The second of my series of articles entitled 'An English girl in Morocco' was published today. This time the subject was a visit to a hammam and can be found here if anyone is interested.
Thursday, August 30, 2007
Sunday, August 26, 2007
What a pleasure it is on those few Sunday evenings every year when you can actually do something safe in the knowledge that there is no work to be done on the following morning. I sit here at the computer in solitude, a few brief moments in a busy weekend. Music plays in another room and I can hear M and his brother pottering in the kitchen, snatches of conversation drifting along the corridor carried along as a spoken accent on top of Nick Cave's vocals.
I have spent the afternoon cooking, three 'generations' of women in the kitchen. Me, M's mother and M's grandmother. I helped to ice a cake, to make fresh pasta, long elegant strips of tagliatelle which were laid to dry on a teatowel in the afternoon sunshine and then helped bake a tower of profiteroles, from cooking the choux pastry to drizzling the chocolate over the creamed filled buns. I also chopped up a mountain of vegetables, peppers, corguettes, shallots, tomatoes and potatoes, to be roasted to eat alongside a fillet of beef.
This morning we went for a walk. The dog was initially a little bemused; six people do not usually accompany her for her morning walk up a large hillside and back. It was hard work, climbing up through the forest in my borrowed trainers (sandals and ugg boots were not deemed ideal footwear) and skinny jeans more at home in London than the countryside. But what a view. The forest soon gave way to hillside of grass ferns and heather and then opened out by the trig point where we stood and looked out over the Shropshire countryside towards the Welsh hills, momentarily distracted by the hang gliders floating on the thermals. It was busy at the summit though so we didn't pause for long, starting to wind our way down the path which, unsually, seemed rather more steep on the way down. We dropped back down into the forest through a path of waist height ferns and picked our way along a path littered with dry pine needles and small twigs, holding onto the trees for support as we passed, emerging finally at the bottom at the car park where we had left the car two hours previously.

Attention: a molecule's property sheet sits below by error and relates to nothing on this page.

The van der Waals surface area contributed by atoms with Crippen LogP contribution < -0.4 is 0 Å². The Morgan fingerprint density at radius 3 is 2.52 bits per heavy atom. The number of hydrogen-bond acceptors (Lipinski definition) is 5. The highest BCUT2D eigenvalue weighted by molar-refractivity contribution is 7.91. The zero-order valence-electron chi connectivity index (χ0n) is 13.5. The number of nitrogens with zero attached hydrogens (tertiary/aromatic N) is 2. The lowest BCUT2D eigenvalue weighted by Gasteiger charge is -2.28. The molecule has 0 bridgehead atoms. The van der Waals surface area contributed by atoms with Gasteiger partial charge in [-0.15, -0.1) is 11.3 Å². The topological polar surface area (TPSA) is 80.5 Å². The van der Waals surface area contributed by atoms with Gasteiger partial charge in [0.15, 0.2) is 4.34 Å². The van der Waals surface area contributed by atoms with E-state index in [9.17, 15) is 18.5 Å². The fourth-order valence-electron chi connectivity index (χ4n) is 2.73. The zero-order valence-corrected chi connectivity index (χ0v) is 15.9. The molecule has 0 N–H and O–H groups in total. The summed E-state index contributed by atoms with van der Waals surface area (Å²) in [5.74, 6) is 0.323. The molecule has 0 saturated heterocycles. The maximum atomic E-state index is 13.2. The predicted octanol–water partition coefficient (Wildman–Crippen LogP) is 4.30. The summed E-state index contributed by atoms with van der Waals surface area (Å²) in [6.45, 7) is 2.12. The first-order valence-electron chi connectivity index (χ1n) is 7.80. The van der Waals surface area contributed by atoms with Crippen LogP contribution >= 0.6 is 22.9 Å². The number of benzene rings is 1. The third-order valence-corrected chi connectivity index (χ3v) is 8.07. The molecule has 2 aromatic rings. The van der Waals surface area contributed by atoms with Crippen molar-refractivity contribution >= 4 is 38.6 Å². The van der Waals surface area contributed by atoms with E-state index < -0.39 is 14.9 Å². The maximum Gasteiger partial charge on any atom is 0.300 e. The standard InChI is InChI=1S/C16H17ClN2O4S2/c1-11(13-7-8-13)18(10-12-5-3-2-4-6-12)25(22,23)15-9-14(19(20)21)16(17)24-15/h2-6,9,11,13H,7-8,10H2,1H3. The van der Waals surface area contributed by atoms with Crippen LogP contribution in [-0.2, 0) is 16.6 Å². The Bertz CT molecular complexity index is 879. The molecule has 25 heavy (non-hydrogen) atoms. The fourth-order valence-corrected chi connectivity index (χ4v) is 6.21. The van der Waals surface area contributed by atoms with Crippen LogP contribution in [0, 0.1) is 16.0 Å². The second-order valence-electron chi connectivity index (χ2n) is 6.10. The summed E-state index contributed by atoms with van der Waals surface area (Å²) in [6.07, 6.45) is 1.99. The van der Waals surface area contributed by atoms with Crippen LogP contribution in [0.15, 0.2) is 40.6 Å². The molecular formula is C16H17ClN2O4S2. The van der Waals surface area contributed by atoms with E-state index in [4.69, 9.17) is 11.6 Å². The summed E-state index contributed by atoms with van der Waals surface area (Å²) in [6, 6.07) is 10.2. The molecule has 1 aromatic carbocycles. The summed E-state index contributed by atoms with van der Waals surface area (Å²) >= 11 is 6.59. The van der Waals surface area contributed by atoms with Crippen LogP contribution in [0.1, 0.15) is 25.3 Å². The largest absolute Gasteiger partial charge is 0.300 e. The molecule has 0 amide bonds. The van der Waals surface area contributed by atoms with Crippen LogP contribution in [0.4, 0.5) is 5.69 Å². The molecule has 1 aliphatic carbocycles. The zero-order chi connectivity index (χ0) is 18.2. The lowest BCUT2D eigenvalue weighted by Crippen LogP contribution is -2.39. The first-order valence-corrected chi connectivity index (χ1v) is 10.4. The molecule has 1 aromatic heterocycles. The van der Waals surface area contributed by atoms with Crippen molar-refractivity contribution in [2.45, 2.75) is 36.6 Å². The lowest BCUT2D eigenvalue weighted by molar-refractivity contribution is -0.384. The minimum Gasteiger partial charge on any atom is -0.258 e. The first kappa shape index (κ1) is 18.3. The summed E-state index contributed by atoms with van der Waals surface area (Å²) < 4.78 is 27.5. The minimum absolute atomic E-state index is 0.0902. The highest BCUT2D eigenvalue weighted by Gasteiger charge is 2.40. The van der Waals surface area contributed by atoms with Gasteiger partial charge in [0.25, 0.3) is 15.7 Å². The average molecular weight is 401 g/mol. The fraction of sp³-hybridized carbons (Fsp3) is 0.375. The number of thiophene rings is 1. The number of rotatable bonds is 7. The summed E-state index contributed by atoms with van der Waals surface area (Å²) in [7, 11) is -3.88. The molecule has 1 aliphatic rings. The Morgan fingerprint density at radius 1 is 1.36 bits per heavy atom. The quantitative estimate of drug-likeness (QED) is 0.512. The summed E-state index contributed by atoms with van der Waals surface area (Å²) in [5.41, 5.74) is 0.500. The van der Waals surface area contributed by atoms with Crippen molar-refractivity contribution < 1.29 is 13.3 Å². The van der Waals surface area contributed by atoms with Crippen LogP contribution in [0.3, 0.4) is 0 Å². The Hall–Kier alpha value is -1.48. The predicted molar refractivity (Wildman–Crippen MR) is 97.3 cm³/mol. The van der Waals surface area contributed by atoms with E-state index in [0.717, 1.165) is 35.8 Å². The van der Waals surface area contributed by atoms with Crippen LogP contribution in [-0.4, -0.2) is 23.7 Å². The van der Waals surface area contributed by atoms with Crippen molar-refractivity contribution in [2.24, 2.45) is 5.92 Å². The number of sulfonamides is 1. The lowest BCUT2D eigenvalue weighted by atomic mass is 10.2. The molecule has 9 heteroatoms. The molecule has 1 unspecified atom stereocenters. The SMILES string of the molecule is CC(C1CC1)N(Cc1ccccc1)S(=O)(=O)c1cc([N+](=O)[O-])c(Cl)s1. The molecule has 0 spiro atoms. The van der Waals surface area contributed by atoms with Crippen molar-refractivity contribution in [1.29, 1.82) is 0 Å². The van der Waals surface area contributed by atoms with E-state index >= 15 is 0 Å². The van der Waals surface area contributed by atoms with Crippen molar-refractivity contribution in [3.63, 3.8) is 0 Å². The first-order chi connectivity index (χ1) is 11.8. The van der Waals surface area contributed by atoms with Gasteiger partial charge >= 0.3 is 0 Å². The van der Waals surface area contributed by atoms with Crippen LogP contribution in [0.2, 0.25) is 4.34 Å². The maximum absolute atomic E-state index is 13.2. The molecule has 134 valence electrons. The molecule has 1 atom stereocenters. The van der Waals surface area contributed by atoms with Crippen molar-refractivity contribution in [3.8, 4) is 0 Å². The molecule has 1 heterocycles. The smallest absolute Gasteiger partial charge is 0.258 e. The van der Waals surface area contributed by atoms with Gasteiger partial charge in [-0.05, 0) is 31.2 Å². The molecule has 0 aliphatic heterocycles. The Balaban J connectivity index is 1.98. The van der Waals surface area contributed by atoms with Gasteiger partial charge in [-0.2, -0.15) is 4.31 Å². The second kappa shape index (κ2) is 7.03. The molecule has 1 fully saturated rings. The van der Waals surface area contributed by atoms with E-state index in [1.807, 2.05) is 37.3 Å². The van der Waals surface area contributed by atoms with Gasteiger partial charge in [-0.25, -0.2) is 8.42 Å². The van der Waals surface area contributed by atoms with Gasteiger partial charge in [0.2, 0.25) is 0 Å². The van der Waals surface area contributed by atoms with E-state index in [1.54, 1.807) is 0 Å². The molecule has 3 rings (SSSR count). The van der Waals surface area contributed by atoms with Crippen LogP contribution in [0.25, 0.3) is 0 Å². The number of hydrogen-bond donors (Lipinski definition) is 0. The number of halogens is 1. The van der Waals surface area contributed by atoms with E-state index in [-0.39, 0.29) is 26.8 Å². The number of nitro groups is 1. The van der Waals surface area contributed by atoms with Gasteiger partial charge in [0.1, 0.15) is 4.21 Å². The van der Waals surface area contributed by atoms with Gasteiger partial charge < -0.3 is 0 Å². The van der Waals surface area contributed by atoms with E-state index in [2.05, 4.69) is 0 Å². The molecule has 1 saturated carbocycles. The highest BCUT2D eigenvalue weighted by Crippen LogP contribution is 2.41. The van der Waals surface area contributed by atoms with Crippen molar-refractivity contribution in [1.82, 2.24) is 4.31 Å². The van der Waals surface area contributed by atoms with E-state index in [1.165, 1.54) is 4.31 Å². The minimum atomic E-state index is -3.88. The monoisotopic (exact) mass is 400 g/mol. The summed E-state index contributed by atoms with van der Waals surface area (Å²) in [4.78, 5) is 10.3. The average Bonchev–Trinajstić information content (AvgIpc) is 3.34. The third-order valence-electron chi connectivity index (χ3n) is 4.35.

Saturday, August 25, 2007
I was approached last week by a Arabic newspaper which is published in London. They asked me if they could publish something I wrote in March on my return from a trip to Morocco. Some readers may already have seen this article on this blog, but it can also be found here on the online version of the newspaper, Alarab online.
Friday, August 24, 2007
Every so often, a market research company that I am signed up to sends me a questionnaire. It always begins by asking me whether I am feeling generally positive or negative about a range of subjects. This invariably starts with personal issues, things over which I have some control. My home life, my relationship, my career and so on. Mainly I feel very positive about these. It then moves onto financial issues, the state of my neighbourhood, the state of the country and the state of the world.
And sadly, my answer to the final three is rarely anything but negative. Yes, there are positive things that I could say about them all, but usually, invariably, something has happened that week which makes me think that we do not live in a very safe or pleasant society, most of the time.
I almost cried on the tube reading about the needless death of another child, victim to selfish gun-culture. This time the child was barely into double figures; had yet to reach secondary school. And killed by another teenager. At the time of writing this, the police suspect the person responsible may be as young as 13*. It makes me so sad. Two wasted lives; on dead, one (when caught) serving a lifetime sentence in prison. And for what? Who knows what reason one boy has that is worth the cost of another boy's life.
And this incident was not isolated. 8 young people have been fatally shot in the UK so far this year. This week there have been two other incidents reported in the mainstream news involving guns being fired, not to mention the shooting of a motorcyclist on the M40 two weeks ago. How did we end up living in such a society where gun crime is so prevalent and so easy. I read today that guns change hands for as little as £50. Such a small amount of money, such an easy decision, such a devasting effect.